Here is a nice AP
In fact, I finally got myself a dressage saddle that fits mare and I well....rode in it a few times, and back on the shelf it went.
Now, I do ride in a County Stabilizer on my mare, (as mentioned by you) but my gelding has a County Innovation with huge knee blocks that makes it more of a couchy jump saddle. But I think it's a moot point (more or less), because I think to ride dressage you need to roll your legs out at the hip, drop your legs down, and sink into your base more. There's nothing in most CC saddles to prevent you from doing that. With the dressage saddles I've ridden in, there is a physical "block" so to speak against rotating your thighs/legs in toward the knee and shortening your stirrups a lot.
To the OP - I do all of my dressage work in CC saddles. I do none of my jumping work in dressage saddles. It's not that I think it would be prohibitively difficult to survive the attempt, but as many have pointed out, in the name of LEARNING to jump I think you would be doing yourself a huge disservice. But with that being said, I'm far from a dressage saddle expert, and perhaps there are those out there that work better than the ones I've sat in.
And, of course, it goes without saying that a poorly fitted saddle of either type (even if it fits the horse okay) will fight you every step of the way regardless of the type.
I didn't realize I was such a risk taker while jumping my mare over crossrails last year while riding in my......Custom Victory (deemed a couch w/big kneerolls by most here). Who knew I lived on the edge? I was actually quite comfy, didn't get left behind, didn't get jostled, didn't fall off....but had NO idea the danger I was in. Wowsers.
DANGER! DANGER, WILL ROBINSON!
at least I've alway understood this :lol: to indicate a degree of genuine appreciation of the funny in life.
As for the majority opinion being somehow more "correct" - well, that is I suppose, your opinion.
As for my statement regarding the CS vs the CI - that was personal experience shared by 3 different riders in the same saddles on the same horse: all wished for the removal of the rear blocks on the CI & all appreciated the more open, closer contact seat of the CS BUT these were dressage riders that generally ride in fairly open, minimal block dressage saddles.
Other riders may have entirely different experiences - hence the forum of discussion.
You're correct, jumping in a dressage saddle is not done with a very short stirrup & rider form will certainly differ: not the least because, these are likely dressage riders who only jump once a week or less & the jumps are generally cross rails or verticals & oxers under 3' - all of which sounded rather like the OP's plans for her future horse ...Quote:
With the dressage saddles I've ridden in, there is a physical "block" so to speak against rotating your thighs/legs in toward the knee and shortening your stirrups a lot.
Which may (& likely will) change in time, but really, she is going to be OK whether she chooses to begin with a dressage saddle & jump occasionally (& then likely purchase a more purposed saddle should she & her horse decide to pursue jumping rather more seriously) or begin with a jump saddle & do her flatwork or dressage in that (& then likely purchase a more purposed saddle should she & her horse decide to pursue dressage rather more seriously).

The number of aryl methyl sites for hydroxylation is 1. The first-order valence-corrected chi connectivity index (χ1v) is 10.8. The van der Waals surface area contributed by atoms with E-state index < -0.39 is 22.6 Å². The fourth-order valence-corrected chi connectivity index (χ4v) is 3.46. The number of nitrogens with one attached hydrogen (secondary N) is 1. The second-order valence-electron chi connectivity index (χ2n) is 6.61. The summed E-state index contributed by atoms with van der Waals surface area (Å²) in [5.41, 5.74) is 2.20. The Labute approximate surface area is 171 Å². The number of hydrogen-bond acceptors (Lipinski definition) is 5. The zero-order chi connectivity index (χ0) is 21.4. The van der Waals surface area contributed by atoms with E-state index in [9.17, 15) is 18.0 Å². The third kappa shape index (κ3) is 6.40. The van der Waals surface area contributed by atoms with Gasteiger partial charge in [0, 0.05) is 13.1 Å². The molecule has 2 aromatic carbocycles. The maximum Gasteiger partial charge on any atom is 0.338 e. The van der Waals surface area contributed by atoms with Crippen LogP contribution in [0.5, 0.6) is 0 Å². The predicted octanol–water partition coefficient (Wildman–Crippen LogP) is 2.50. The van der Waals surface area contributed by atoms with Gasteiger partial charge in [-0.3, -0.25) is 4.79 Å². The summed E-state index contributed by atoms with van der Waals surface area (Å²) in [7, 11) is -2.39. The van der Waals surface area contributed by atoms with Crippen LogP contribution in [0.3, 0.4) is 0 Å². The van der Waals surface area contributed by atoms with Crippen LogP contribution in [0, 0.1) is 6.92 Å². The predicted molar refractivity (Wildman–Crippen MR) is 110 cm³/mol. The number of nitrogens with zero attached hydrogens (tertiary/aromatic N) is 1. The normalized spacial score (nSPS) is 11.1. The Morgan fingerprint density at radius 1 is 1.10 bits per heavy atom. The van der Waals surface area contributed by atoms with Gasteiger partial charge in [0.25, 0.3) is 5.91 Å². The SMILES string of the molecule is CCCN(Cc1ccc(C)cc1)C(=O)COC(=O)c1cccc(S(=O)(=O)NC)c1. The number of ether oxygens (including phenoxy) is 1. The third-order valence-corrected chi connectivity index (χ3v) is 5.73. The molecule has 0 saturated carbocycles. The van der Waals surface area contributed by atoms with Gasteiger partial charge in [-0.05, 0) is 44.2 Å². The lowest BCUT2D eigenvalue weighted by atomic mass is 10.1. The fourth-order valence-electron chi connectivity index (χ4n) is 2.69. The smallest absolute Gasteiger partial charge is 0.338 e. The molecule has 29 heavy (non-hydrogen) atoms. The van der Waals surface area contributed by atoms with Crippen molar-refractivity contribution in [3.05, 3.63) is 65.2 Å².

Most posters on this thread were rather adamant that a dressage saddle is either utter crap for jumping or incredibly dangerous for jumping.
I've posted this video before but watch Jim Elders at the '68 Olympics & look at the saddle at ~1:26 - alot has changed since then - one of my favorites from his interview
we didn't have any proper training ...you just got on & rode
However, to your earlier point, my cc saddle is fairly minimalist. It's a Butet, with a flat seat and no blocks of any sort at all. If I lengthen my stirrups, I can fairly easily roll my hips open a bit and put my leg on without difficulty.
I don't think its dangerous or impossible - but it doesn't make your life any easier trying to jump too big in a dressage saddle. If you are doing absolutely nothing more than hopping over knee high cross rails, then personally I wouldn't go out and buy a jumping saddle just to do that.
But anything more and yeah I'd tend to agree with the people saying either AP saddle or a hunt seat type (more of a half seat than a flat seat, bit more secure than most flatseats).
I have both, dressage saddles and jumping saddles and I have to say, I tend to pick the jumping saddle if I'm planning on doing anything more than poles on the ground. Even if I just want to pop over a couple of 2' jumps at the end of a session or something I'll stick the jumping saddle on over the dressage saddle because I'm more than happy to flat school in it, but as a rule I try and avoid jumping in a dressage saddle.
I did my first few lessons in the Butet though, which is why I know it's fine. (It's not the saddle that's limited, it's the rider.)
As a matter of fact, I *can* jump in the dressage saddle, and do, once in a while. But it sucks. The balance is completely wrong, and the blocks prevent me from keeping the correct angles in my knee and hip.
This comes to mind
The grand finale
With that being said, I have jumped in a dressage saddle over about 2'9'' and felt completely out of balance.
This rider is jumping in what looks like a dressage saddle with long stirrups and she didn't look too bad to me (However- I am no judge).
It can be done.